Lazleitt is an eclectic progressive rock musical project conceived by Washington, DC songwriter, composer, and multi-instrumentalist Alex Lazcano, in collaboration with drummer Jorge Cortes Cuyas, flautist John Pomeroy, and special guests.
Lazleitt’s debut album ‘On The Brink’ consists of one long epic track clocking in at thirty seven minutes and twelve seconds, seamlessly divided in thirteen movements. The track runs the gamut in styles, dynamics, mood, tempo, time signatures, and key changes. The album was written, arranged, and produced by Alex, with drum arrangements written and recorded by Jorge. The album is the result of stream-of-consciousness writing, resulting in one continuous piece of music with recurring themes and motifs. Cuyas’ input was crucial determining the direction of the music, written and arranged by Alex. The album features guitar virtuoso Eric Gillette on lead guitar, who also mixed and mastered it.
You could be forgiven for thinking ‘oh god, not another progressive rock concept album’, as that can often strike fear into the heart of any listener but, take away some of the more self-indulgent elements and you have a nicely constructed and performed piece of music that never outstays its welcome.
Alex’s vocals suit the mood of the music being dark and forthright and Eric Gilette is a virtuoso as ever with his occasionally outrageously complex guitar playing. The best way to listen to this album is as one thirty seven minute piece and let all the thirteen different movements take their natural flow, then it all makes perfect sense. When Pomeroy’s flute joins in you get a folk, almost medieval, edge to the music and that adds yet another intriguing facet.
It is a musical work that requires, and deserves, extended listening, to understand all the complexities and, when you do, you will be rewarded richly. Cuyas’ drums bear particular mention for there intensity and skill, they add real depth and solidity to the music but it’s the way that everything gels together to create this intriguing whole that fascinates me the most so, like all the best albums, you are always coming back for more.
‘On The Brink’ is not for the faint hearted. I’m not saying it’s an album aimed more at musicians but, in my opinion, it’s musical theatre for those that love complexity and albums that make you think deeper about everything, including yourself.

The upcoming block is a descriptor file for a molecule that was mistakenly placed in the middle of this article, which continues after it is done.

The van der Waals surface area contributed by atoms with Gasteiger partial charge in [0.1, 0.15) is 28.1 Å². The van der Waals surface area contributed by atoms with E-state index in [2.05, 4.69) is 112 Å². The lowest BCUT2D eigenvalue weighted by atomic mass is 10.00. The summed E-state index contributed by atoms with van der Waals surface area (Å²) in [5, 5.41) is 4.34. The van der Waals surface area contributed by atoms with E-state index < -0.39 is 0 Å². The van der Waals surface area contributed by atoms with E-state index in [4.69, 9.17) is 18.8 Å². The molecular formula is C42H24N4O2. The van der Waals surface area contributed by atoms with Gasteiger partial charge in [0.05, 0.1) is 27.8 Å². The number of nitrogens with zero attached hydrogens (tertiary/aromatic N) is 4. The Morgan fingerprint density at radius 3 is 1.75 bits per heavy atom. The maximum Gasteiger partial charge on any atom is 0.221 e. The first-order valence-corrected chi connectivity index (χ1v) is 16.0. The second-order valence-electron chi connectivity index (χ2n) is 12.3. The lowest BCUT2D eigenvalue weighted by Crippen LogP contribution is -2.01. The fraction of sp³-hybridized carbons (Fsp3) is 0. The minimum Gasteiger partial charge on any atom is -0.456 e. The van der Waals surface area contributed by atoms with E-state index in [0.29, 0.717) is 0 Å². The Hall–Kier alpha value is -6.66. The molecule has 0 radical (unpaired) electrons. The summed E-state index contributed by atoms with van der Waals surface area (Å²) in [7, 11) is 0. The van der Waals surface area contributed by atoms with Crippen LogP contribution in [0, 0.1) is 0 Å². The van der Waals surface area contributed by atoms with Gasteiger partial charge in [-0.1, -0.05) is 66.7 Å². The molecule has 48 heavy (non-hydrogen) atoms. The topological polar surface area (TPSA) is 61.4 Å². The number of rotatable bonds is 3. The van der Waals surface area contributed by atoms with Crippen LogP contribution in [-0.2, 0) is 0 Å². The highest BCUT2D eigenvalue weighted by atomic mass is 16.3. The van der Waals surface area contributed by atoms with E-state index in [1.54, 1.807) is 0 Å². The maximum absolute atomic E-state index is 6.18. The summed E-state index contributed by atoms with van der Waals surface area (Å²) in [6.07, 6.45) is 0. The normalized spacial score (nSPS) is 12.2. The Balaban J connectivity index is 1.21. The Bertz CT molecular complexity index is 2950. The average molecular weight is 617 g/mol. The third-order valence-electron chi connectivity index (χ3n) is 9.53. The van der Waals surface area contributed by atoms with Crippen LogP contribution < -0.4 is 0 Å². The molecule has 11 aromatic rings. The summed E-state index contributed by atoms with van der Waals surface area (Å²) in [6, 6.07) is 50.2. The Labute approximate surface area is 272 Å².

Everyone has an opinion. Either carefully constructed after reading up, researching and questioning all and sundry, or shot from the hip in nanoseconds without further thought of the ramifications of the snowball as it grows.
Neal Morse. Opinions on him are as many and verbose as is his output. Unlike his output, they are binary : either the “God” thing does it for you or it doesn’t..
Well I’m not going anywhere with that construct. I’m going to review the music. And there’s a lot of it on this album. ‘The Similitude Of A Dream’ is 2 CDs worth.
I was lucky enough to get a pre release mp3 file and listened with a view to scribbling a couple of pithy one liners about style over substance, myth or mistake etc, but then the hooks in the piece caught me.
Dragged me back into the musical world of Morse and his musical fellow travellers – Mike Portnoy, Eric Gillette ( fab guitar work here) the bass of Randy George, a fine partner in crime for the much maligned Portnoy and Bill Hubauer provides keyboards to a fine standard.
A world class band of brothers who ooze musical chops at every point, but in an understated manner.
I described the album to a friend as “A Musical symphony without the W****y ELP bits.
It has a theme that runs through and it matters not that this theme is based on a 17th Century fable. It’s as relevant as dragons, small furry creatures or starships when it comes to telling a tale.
If you loved ‘Snow’, a high-water mark in Spock’s Beard back catalogue as far as I was concerned, are familiar with Transatlantic’s epic widescreen albums and like a good melody , then this album will float your boat and tick all the boxes.